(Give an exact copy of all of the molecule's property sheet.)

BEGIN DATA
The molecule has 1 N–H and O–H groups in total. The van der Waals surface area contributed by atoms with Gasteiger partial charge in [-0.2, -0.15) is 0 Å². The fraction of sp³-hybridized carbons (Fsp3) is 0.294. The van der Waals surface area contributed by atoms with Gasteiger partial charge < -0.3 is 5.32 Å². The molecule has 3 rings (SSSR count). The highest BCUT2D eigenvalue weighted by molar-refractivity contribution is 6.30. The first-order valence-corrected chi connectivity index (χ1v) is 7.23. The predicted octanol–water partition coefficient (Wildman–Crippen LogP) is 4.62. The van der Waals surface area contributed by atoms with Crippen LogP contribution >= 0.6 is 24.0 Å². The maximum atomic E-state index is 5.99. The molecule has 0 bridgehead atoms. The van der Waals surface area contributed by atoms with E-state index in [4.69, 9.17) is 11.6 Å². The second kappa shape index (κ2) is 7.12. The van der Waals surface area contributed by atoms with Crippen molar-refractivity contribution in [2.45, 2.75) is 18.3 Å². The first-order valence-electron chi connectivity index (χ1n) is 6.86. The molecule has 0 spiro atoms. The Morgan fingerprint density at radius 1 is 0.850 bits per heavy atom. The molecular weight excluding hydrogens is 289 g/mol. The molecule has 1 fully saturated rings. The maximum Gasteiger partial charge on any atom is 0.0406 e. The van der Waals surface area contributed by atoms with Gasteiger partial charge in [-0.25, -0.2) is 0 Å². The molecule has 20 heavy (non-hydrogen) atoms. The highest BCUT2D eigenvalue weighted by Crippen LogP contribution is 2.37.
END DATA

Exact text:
The molecule has 1 N–H and O–H groups in total. The van der Waals surface area contributed by atoms with Gasteiger partial charge in [-0.2, -0.15) is 0 Å². The fraction of sp³-hybridized carbons (Fsp3) is 0.294. The van der Waals surface area contributed by atoms with Gasteiger partial charge < -0.3 is 5.32 Å². The molecule has 3 rings (SSSR count). The highest BCUT2D eigenvalue weighted by molar-refractivity contribution is 6.30. The first-order valence-corrected chi connectivity index (χ1v) is 7.23. The predicted octanol–water partition coefficient (Wildman–Crippen LogP) is 4.62. The van der Waals surface area contributed by atoms with Crippen LogP contribution >= 0.6 is 24.0 Å². The maximum atomic E-state index is 5.99. The molecule has 0 bridgehead atoms. The van der Waals surface area contributed by atoms with E-state index in [4.69, 9.17) is 11.6 Å². The second kappa shape index (κ2) is 7.12. The van der Waals surface area contributed by atoms with Crippen molar-refractivity contribution in [2.45, 2.75) is 18.3 Å². The first-order valence-electron chi connectivity index (χ1n) is 6.86. The molecule has 0 spiro atoms. The Morgan fingerprint density at radius 1 is 0.850 bits per heavy atom. The molecular weight excluding hydrogens is 289 g/mol. The molecule has 1 fully saturated rings. The maximum Gasteiger partial charge on any atom is 0.0406 e. The van der Waals surface area contributed by atoms with Gasteiger partial charge in [-0.25, -0.2) is 0 Å². The molecule has 20 heavy (non-hydrogen) atoms. The highest BCUT2D eigenvalue weighted by Crippen LogP contribution is 2.37.